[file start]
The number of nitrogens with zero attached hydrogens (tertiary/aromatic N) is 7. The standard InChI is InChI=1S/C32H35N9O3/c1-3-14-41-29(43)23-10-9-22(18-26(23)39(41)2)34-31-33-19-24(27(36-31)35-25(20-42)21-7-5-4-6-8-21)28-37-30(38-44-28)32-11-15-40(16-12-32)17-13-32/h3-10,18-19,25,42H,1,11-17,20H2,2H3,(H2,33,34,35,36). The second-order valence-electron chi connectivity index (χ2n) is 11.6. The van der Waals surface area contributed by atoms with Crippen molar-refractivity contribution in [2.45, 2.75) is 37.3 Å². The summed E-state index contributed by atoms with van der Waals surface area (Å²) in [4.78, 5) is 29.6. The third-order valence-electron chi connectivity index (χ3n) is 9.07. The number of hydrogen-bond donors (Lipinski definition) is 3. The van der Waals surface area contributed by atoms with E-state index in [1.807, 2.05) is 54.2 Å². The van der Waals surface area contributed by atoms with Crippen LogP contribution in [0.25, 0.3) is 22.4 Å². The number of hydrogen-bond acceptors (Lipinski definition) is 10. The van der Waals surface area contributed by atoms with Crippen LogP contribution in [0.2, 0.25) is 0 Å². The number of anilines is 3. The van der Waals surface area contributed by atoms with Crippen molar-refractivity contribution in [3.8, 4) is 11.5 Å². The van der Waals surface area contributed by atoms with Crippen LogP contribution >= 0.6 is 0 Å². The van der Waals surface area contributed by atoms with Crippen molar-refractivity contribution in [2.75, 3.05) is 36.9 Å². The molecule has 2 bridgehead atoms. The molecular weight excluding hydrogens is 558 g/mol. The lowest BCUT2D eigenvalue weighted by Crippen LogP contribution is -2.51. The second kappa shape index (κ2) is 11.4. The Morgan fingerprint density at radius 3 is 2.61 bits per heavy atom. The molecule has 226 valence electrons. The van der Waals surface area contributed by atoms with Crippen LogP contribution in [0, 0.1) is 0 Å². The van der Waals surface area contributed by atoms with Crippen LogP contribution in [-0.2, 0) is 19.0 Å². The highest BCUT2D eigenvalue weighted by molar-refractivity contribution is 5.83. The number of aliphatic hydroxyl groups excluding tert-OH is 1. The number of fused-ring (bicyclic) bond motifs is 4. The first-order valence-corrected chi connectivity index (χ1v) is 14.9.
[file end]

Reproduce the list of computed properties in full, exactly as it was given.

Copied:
The number of nitrogens with zero attached hydrogens (tertiary/aromatic N) is 7. The standard InChI is InChI=1S/C32H35N9O3/c1-3-14-41-29(43)23-10-9-22(18-26(23)39(41)2)34-31-33-19-24(27(36-31)35-25(20-42)21-7-5-4-6-8-21)28-37-30(38-44-28)32-11-15-40(16-12-32)17-13-32/h3-10,18-19,25,42H,1,11-17,20H2,2H3,(H2,33,34,35,36). The second-order valence-electron chi connectivity index (χ2n) is 11.6. The van der Waals surface area contributed by atoms with Crippen molar-refractivity contribution in [2.45, 2.75) is 37.3 Å². The summed E-state index contributed by atoms with van der Waals surface area (Å²) in [4.78, 5) is 29.6. The third-order valence-electron chi connectivity index (χ3n) is 9.07. The number of hydrogen-bond donors (Lipinski definition) is 3. The van der Waals surface area contributed by atoms with E-state index in [1.807, 2.05) is 54.2 Å². The van der Waals surface area contributed by atoms with Crippen LogP contribution in [0.25, 0.3) is 22.4 Å². The number of hydrogen-bond acceptors (Lipinski definition) is 10. The van der Waals surface area contributed by atoms with Crippen LogP contribution in [0.2, 0.25) is 0 Å². The number of anilines is 3. The van der Waals surface area contributed by atoms with Crippen molar-refractivity contribution in [3.8, 4) is 11.5 Å². The van der Waals surface area contributed by atoms with Crippen LogP contribution >= 0.6 is 0 Å². The van der Waals surface area contributed by atoms with Crippen molar-refractivity contribution in [2.75, 3.05) is 36.9 Å². The molecule has 2 bridgehead atoms. The molecular weight excluding hydrogens is 558 g/mol. The lowest BCUT2D eigenvalue weighted by Crippen LogP contribution is -2.51. The second kappa shape index (κ2) is 11.4. The Morgan fingerprint density at radius 3 is 2.61 bits per heavy atom. The molecule has 226 valence electrons. The van der Waals surface area contributed by atoms with Crippen LogP contribution in [0, 0.1) is 0 Å². The van der Waals surface area contributed by atoms with Crippen LogP contribution in [-0.2, 0) is 19.0 Å². The highest BCUT2D eigenvalue weighted by molar-refractivity contribution is 5.83. The number of aliphatic hydroxyl groups excluding tert-OH is 1. The number of fused-ring (bicyclic) bond motifs is 4. The first-order valence-corrected chi connectivity index (χ1v) is 14.9.